Along the border with Colombia, Panama's Darien region is a thick and inhospitable jungle accessible only by boat. Yet many Colombians have taken refuge here after fleeing the irregular armed groups who control large parts of jungle territory on the other side of the border.

Many of the families sheltering in the Darien are from Colombia's ethnic minorities – indigenous or Afro-Colombians – who have been particularly badly hit by the conflict and forcibly displaced in large numbers. In recent years, there has also been an increase in the numbers of Colombians arriving in the capital, Panama City.

There are an estimated 12,500 Colombians of concern to UNHCR in Panama, but many prefer not to make themselves known to authorities and remain in hiding. This "hidden population" is one of the biggest challenges facing UNHCR not only in Panama but also in Ecuador and Venezuela.

Liberia: Return, Reintegration, Rehabilitation and Reconstruction

Sierra Leone: Last Return Convoy from Liberia

On July 21, 2004, the final UNHCR convoy from Liberia crossed over the Mano River bridge into Sierra Leone with 286 returnees. This convoy included the last of some 280,000 refugees returning home after Sierra Leone's brutal 10-year civil war which ended in 2000. Overall, since repatriation began in 2001, UNHCR has helped some 178,000 refugees return home, with a further 92,000 returning spontaneously, without transport assistance from UNHCR.

UNHCR provided returnees with food rations and various non-food items, including jerry cans, blankets, sleeping mats, soap and agricultural tools in order to help them establish their new lives in communities of origin. To promote integration of newly arrived returnees, UNHCR has implemented some 1,000 community empowerment projects nationwide. Programmes include the building and rehabilitation of schools, clinics, water and sanitation facilities, as well as micro-credit schemes and skills training.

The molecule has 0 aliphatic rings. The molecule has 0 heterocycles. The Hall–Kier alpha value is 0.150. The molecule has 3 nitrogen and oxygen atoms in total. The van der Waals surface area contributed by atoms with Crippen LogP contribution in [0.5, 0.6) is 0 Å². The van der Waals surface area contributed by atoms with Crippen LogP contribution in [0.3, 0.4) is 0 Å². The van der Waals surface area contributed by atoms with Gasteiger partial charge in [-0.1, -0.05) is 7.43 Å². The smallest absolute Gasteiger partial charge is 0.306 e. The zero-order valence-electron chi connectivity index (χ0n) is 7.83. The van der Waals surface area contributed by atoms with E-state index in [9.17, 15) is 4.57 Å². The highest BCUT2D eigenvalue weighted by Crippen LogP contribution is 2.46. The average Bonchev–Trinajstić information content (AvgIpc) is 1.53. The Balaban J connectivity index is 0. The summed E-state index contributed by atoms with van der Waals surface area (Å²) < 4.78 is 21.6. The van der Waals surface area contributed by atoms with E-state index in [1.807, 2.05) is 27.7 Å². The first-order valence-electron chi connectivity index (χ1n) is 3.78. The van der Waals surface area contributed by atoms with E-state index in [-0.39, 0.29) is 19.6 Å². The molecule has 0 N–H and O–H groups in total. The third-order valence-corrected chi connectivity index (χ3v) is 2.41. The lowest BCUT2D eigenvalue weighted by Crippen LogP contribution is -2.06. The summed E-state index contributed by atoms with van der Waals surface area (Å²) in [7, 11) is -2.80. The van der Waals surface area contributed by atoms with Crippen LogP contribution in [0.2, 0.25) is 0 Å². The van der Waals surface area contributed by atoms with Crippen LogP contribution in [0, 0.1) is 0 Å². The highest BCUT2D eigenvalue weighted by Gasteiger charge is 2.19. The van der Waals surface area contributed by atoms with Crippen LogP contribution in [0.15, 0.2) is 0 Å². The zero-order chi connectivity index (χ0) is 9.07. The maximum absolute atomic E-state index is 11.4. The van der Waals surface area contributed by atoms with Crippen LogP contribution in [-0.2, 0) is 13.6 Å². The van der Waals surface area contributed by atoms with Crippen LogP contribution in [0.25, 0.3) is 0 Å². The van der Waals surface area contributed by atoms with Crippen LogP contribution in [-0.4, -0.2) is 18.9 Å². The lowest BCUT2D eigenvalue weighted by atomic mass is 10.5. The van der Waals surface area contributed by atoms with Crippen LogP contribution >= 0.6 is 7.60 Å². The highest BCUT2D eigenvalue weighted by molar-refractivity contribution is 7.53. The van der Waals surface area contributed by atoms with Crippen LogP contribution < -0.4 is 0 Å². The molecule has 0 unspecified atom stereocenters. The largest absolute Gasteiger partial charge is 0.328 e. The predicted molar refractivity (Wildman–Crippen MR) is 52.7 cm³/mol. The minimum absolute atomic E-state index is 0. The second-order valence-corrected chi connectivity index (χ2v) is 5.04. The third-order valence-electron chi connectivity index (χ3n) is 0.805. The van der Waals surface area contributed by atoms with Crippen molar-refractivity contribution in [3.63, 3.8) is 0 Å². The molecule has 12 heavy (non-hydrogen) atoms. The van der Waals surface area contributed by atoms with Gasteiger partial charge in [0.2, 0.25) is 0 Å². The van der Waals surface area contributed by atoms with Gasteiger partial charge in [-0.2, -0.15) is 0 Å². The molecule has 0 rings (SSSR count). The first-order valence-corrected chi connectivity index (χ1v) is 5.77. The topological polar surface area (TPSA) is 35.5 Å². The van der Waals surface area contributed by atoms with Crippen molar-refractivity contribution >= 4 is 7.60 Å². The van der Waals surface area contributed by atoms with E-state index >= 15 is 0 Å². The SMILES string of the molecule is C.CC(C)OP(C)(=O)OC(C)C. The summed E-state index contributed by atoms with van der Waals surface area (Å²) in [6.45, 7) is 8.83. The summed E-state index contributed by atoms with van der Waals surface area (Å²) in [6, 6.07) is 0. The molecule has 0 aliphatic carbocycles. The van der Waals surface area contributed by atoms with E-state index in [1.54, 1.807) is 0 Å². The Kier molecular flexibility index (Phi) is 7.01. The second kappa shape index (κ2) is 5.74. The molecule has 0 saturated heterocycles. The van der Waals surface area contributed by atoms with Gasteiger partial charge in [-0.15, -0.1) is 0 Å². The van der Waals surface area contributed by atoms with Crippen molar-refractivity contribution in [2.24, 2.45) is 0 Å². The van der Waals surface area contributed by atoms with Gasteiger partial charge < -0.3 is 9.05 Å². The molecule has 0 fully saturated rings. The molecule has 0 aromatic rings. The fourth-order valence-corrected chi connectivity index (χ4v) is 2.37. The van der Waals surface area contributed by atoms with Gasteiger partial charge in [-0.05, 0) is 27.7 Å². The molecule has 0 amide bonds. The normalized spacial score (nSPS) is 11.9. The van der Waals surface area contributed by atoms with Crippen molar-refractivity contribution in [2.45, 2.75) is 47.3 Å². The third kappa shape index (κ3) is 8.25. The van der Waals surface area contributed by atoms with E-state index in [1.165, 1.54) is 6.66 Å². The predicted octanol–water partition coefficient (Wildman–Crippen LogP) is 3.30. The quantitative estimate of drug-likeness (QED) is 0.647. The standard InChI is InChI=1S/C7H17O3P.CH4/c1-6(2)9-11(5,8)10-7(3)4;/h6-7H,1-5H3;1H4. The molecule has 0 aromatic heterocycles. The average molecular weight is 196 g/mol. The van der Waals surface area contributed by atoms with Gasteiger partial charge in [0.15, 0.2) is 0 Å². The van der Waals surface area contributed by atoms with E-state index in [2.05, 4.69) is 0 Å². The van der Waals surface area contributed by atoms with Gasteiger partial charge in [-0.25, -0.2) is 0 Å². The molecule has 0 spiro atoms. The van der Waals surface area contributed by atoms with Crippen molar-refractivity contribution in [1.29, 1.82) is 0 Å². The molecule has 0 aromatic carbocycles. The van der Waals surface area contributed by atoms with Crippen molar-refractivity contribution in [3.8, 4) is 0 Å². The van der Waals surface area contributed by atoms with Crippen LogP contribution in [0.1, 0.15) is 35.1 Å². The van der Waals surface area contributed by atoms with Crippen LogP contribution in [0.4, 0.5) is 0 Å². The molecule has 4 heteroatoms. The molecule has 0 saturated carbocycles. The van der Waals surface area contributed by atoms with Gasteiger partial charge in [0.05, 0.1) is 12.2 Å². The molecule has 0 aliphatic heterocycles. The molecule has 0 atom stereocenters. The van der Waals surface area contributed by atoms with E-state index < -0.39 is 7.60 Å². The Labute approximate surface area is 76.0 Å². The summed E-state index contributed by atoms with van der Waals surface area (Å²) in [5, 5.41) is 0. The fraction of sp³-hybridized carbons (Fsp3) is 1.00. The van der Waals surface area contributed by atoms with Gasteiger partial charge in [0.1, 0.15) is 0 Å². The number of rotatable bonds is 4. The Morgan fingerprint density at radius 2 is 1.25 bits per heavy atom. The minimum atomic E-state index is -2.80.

UNHCR and its partners, alongside the UN country team and the government, will continue to assist the reintegration of returnees through the end of 2005.

Sierra Leone: Last Return Convoy from Liberia

New flows of Ivorian refugees into Liberia

As of late March, more than 100,000 Ivorian refugees had crossed into eastern Liberia since lingering political tension from a disputed presidential election in neighbouring Côte d' Ivoire erupted into violence in February. Most have gone to Liberia's Nimba County, but in a sign that the fighting has shifted, some 6,000 Ivorians recently fled across the border into Liberia's Grand Gedeh County. Most of the new arrivals have settled in remote villages - some inaccessible by car. The UN refugee agency sent a mission to assess the needs of the refugees in the region.

Photographer Glenna Gordon photographed new arrivals near Zwedru in south-eastern Liberia.

New flows of Ivorian refugees into Liberia